Life on the River

This article originally appeared in INLC's Winter 2013 newsletter. JoAnn Mack is the owner of land under a conservation easement with INLC.

Not long ago, I was standing on the far edge of our property watching the wind walk through the meadow on its way to the forested ridge. On the wind’s arrival, the aspens trembled and the firs bowed in greeting. Life is good, I thought. Memories took me back to when the meadow was a hay field. It had been drained in the 1950’s but little pockets of water stayed well into the summer. After a couple of summers, we realized we weren’t into haying. Neither my husband nor I were farmers. We didn’t have the equipment, time or knowledge to make this our profession. There is a reason why we named it the Crazy M.

Over the years, the hay field has become a meadow and wetland. The drains have been plugged, the pockets deepened to provide nesting areas for a variety of ducks and small water animals. For years water had found its way from the ridge to the river, leaving in its wake deposits of silt formed in shallow terraces across the field. These terraces were deepened to hold water long enough to let migratory birds raise their young. Perching poles now rise above the meadow grasses and can often be seen sporting a raptor looking for prey. To enhance wildlife, trees have been planted on the small rises between swales. Red Osier Dogwood and Drummond Willow provide cover around the small ponds and line the path of the water’s trek to the river.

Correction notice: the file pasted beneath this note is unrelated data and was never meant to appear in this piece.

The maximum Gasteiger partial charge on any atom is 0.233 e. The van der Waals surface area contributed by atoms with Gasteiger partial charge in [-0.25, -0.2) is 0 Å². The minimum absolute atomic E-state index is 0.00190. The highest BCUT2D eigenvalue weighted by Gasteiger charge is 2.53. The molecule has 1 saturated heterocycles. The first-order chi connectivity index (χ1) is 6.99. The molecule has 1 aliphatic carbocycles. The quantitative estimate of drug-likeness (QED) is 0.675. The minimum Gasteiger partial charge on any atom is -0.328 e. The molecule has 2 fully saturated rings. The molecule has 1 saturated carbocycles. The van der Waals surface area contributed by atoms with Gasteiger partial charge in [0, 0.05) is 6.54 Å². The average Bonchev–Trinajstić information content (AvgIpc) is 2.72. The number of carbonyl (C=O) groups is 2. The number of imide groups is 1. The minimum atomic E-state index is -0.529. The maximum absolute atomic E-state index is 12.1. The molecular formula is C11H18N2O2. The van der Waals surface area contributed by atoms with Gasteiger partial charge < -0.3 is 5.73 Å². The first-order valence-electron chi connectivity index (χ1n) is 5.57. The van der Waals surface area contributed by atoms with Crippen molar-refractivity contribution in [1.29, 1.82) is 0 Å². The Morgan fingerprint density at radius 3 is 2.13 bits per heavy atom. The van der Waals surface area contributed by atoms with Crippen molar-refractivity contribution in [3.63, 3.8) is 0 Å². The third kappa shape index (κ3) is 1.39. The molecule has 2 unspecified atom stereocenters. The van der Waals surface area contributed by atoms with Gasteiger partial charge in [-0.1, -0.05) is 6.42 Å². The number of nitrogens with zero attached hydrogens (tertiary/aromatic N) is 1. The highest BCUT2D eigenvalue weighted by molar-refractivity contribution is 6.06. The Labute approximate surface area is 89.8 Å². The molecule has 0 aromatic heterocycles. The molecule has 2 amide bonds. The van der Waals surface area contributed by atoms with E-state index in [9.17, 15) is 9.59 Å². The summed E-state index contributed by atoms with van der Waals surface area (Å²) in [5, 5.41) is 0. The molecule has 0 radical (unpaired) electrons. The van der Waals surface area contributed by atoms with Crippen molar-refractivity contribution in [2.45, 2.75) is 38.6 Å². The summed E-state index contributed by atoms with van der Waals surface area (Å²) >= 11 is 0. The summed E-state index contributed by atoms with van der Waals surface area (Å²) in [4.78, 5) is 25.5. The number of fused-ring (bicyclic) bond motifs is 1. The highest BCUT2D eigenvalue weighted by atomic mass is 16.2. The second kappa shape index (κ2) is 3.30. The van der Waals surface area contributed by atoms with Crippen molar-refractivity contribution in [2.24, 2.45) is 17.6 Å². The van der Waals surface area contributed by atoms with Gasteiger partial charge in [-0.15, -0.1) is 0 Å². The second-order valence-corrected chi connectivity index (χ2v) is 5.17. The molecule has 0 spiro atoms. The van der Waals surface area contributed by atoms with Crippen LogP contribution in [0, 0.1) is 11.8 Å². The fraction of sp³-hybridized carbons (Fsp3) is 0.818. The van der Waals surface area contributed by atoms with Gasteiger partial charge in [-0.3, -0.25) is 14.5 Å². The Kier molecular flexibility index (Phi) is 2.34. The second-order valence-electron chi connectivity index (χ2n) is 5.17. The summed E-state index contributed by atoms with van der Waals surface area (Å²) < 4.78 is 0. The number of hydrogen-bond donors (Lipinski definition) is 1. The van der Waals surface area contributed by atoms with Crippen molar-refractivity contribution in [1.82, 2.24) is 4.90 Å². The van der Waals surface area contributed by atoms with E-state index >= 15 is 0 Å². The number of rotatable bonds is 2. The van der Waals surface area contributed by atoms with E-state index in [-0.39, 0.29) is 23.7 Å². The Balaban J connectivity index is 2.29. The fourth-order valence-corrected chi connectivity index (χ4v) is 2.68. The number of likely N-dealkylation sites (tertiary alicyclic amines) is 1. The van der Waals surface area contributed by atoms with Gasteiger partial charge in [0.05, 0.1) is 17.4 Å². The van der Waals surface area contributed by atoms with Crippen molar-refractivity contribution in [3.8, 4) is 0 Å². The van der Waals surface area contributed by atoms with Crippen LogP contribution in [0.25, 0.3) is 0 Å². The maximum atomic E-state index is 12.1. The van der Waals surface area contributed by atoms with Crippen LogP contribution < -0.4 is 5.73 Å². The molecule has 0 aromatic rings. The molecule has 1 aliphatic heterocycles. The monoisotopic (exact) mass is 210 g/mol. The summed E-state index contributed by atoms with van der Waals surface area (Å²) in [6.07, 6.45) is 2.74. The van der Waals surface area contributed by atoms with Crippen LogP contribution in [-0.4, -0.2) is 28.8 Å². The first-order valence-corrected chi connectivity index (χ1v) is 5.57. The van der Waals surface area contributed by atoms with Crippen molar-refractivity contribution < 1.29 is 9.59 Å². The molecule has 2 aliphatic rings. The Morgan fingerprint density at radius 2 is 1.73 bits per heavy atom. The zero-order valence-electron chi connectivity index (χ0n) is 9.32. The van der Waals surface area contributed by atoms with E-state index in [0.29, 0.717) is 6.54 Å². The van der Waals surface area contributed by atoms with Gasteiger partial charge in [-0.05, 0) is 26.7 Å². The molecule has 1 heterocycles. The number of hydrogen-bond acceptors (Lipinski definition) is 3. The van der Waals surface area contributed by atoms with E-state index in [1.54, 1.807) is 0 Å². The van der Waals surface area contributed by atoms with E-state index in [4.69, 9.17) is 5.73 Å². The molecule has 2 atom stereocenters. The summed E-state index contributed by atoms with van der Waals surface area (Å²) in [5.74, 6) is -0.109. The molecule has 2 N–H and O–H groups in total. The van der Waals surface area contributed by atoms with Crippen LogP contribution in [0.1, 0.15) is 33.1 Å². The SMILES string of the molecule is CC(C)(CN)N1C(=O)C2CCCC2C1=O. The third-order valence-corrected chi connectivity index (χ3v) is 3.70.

The changes to the land meant change in the inhabitants. Subtle changes at first. New varieties of birds arrived, each with a unique song. From the front porch, evening can sound like a night at the Hollywood Bowl. Small animals make their homes in the brush. I was delighted to see an Ermine scamper out of the wood pile. As the grass grew and the water remained longer in the field, larger animals moved in. Now, if you’re picky about how your trees are pruned or you don’t like to share your garden, this might not be a positive thought. I find it fun to watch the habits of different animals even though I lament the loss of my petunias. The mama moose delicately prunes the snowberry bushes into pretty nice hedges but her boyfriend tears things out by the roots. In the fall a herd of elk take up residency in the soft grass. I have to admit, they’re kind of hard on the small trees.

A lot of work goes into having a meadow. For years our pastime has been spent planting shrubs and trees, and many hours tending to noxious weeds. It’s all worth it in the end. Life is good. What’s happening in your neck of the woods?

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35 W. Main Ave., Ste. 210

 Spokane, WA 99201

509.328.2939

info@inlandnwland.org

© Inland Northwest Land Conservancy 2020